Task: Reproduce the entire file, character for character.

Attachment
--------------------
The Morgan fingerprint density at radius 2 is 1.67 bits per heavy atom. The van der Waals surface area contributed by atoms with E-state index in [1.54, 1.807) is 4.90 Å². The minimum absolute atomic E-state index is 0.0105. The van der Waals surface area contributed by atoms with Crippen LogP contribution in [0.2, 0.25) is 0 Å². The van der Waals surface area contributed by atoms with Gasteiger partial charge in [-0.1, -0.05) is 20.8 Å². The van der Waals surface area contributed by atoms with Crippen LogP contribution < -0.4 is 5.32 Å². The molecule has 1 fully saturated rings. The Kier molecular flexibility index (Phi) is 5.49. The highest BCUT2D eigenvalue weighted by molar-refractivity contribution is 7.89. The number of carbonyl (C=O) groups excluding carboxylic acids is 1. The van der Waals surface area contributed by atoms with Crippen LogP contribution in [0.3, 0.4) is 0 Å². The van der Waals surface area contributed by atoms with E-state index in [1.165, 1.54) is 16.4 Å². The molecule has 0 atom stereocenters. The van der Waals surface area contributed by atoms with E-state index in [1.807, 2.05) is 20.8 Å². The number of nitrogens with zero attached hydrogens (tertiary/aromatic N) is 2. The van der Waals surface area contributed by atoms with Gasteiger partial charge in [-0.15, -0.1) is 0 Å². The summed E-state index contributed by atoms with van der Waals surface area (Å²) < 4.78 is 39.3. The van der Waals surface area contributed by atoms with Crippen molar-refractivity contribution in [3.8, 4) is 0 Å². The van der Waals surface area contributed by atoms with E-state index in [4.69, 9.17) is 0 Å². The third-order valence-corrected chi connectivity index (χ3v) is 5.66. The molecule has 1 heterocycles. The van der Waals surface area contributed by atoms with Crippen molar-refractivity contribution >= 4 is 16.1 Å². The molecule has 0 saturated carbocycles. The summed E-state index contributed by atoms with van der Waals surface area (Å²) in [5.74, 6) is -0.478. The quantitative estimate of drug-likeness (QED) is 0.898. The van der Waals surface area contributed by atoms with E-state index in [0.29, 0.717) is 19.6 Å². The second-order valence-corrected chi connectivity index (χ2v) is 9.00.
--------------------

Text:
The Morgan fingerprint density at radius 2 is 1.67 bits per heavy atom. The van der Waals surface area contributed by atoms with E-state index in [1.54, 1.807) is 4.90 Å². The minimum absolute atomic E-state index is 0.0105. The van der Waals surface area contributed by atoms with Crippen LogP contribution in [0.2, 0.25) is 0 Å². The van der Waals surface area contributed by atoms with Gasteiger partial charge in [-0.1, -0.05) is 20.8 Å². The van der Waals surface area contributed by atoms with Crippen LogP contribution < -0.4 is 5.32 Å². The molecule has 1 fully saturated rings. The Kier molecular flexibility index (Phi) is 5.49. The highest BCUT2D eigenvalue weighted by molar-refractivity contribution is 7.89. The number of carbonyl (C=O) groups excluding carboxylic acids is 1. The van der Waals surface area contributed by atoms with Crippen LogP contribution in [0.3, 0.4) is 0 Å². The van der Waals surface area contributed by atoms with E-state index in [1.165, 1.54) is 16.4 Å². The molecule has 0 atom stereocenters. The van der Waals surface area contributed by atoms with E-state index in [1.807, 2.05) is 20.8 Å². The number of nitrogens with zero attached hydrogens (tertiary/aromatic N) is 2. The van der Waals surface area contributed by atoms with Gasteiger partial charge in [-0.15, -0.1) is 0 Å². The summed E-state index contributed by atoms with van der Waals surface area (Å²) < 4.78 is 39.3. The van der Waals surface area contributed by atoms with Crippen molar-refractivity contribution in [3.8, 4) is 0 Å². The van der Waals surface area contributed by atoms with E-state index in [4.69, 9.17) is 0 Å². The third-order valence-corrected chi connectivity index (χ3v) is 5.66. The molecule has 1 heterocycles. The van der Waals surface area contributed by atoms with Crippen molar-refractivity contribution >= 4 is 16.1 Å². The molecule has 0 saturated carbocycles. The summed E-state index contributed by atoms with van der Waals surface area (Å²) in [5.74, 6) is -0.478. The quantitative estimate of drug-likeness (QED) is 0.898. The van der Waals surface area contributed by atoms with E-state index in [0.29, 0.717) is 19.6 Å². The second-order valence-corrected chi connectivity index (χ2v) is 9.00.